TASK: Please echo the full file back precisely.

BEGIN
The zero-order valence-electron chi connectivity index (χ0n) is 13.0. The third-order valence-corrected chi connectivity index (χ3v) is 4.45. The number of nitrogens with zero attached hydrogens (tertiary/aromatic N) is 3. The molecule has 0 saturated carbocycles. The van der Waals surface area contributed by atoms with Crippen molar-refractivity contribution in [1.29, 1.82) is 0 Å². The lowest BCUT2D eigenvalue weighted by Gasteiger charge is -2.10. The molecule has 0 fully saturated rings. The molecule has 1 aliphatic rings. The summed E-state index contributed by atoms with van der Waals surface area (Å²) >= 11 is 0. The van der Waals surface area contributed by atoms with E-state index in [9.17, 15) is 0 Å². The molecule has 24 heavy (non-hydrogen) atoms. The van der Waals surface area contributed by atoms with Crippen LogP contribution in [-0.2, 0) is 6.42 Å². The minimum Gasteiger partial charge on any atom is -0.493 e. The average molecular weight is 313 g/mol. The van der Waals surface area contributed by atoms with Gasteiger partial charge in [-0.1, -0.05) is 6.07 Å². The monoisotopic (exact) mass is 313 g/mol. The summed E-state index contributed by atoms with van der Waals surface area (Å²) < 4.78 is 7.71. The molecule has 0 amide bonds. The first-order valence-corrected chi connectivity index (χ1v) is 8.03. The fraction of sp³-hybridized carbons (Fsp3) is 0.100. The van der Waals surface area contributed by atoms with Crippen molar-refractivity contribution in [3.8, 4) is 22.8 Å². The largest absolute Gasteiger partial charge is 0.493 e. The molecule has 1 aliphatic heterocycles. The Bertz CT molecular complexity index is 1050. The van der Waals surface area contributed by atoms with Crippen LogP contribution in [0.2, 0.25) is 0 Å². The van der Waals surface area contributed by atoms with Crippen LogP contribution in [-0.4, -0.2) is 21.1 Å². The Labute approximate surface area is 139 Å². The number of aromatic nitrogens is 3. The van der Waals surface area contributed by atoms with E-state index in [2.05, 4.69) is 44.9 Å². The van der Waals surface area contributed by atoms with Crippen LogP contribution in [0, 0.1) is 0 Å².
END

The zero-order valence-electron chi connectivity index (χ0n) is 13.0. The third-order valence-corrected chi connectivity index (χ3v) is 4.45. The number of nitrogens with zero attached hydrogens (tertiary/aromatic N) is 3. The molecule has 0 saturated carbocycles. The van der Waals surface area contributed by atoms with Crippen molar-refractivity contribution in [1.29, 1.82) is 0 Å². The lowest BCUT2D eigenvalue weighted by Gasteiger charge is -2.10. The molecule has 0 fully saturated rings. The molecule has 1 aliphatic rings. The summed E-state index contributed by atoms with van der Waals surface area (Å²) >= 11 is 0. The van der Waals surface area contributed by atoms with E-state index in [9.17, 15) is 0 Å². The molecule has 24 heavy (non-hydrogen) atoms. The van der Waals surface area contributed by atoms with Crippen LogP contribution in [-0.2, 0) is 6.42 Å². The minimum Gasteiger partial charge on any atom is -0.493 e. The average molecular weight is 313 g/mol. The van der Waals surface area contributed by atoms with Gasteiger partial charge in [-0.1, -0.05) is 6.07 Å². The monoisotopic (exact) mass is 313 g/mol. The summed E-state index contributed by atoms with van der Waals surface area (Å²) < 4.78 is 7.71. The molecule has 0 amide bonds. The first-order valence-corrected chi connectivity index (χ1v) is 8.03. The fraction of sp³-hybridized carbons (Fsp3) is 0.100. The van der Waals surface area contributed by atoms with Crippen molar-refractivity contribution in [3.8, 4) is 22.8 Å². The largest absolute Gasteiger partial charge is 0.493 e. The molecule has 1 aliphatic heterocycles. The Bertz CT molecular complexity index is 1050. The van der Waals surface area contributed by atoms with Crippen LogP contribution in [0.2, 0.25) is 0 Å². The van der Waals surface area contributed by atoms with Crippen LogP contribution in [-0.4, -0.2) is 21.1 Å². The Labute approximate surface area is 139 Å². The number of aromatic nitrogens is 3. The van der Waals surface area contributed by atoms with E-state index in [2.05, 4.69) is 44.9 Å². The van der Waals surface area contributed by atoms with Crippen LogP contribution in [0, 0.1) is 0 Å².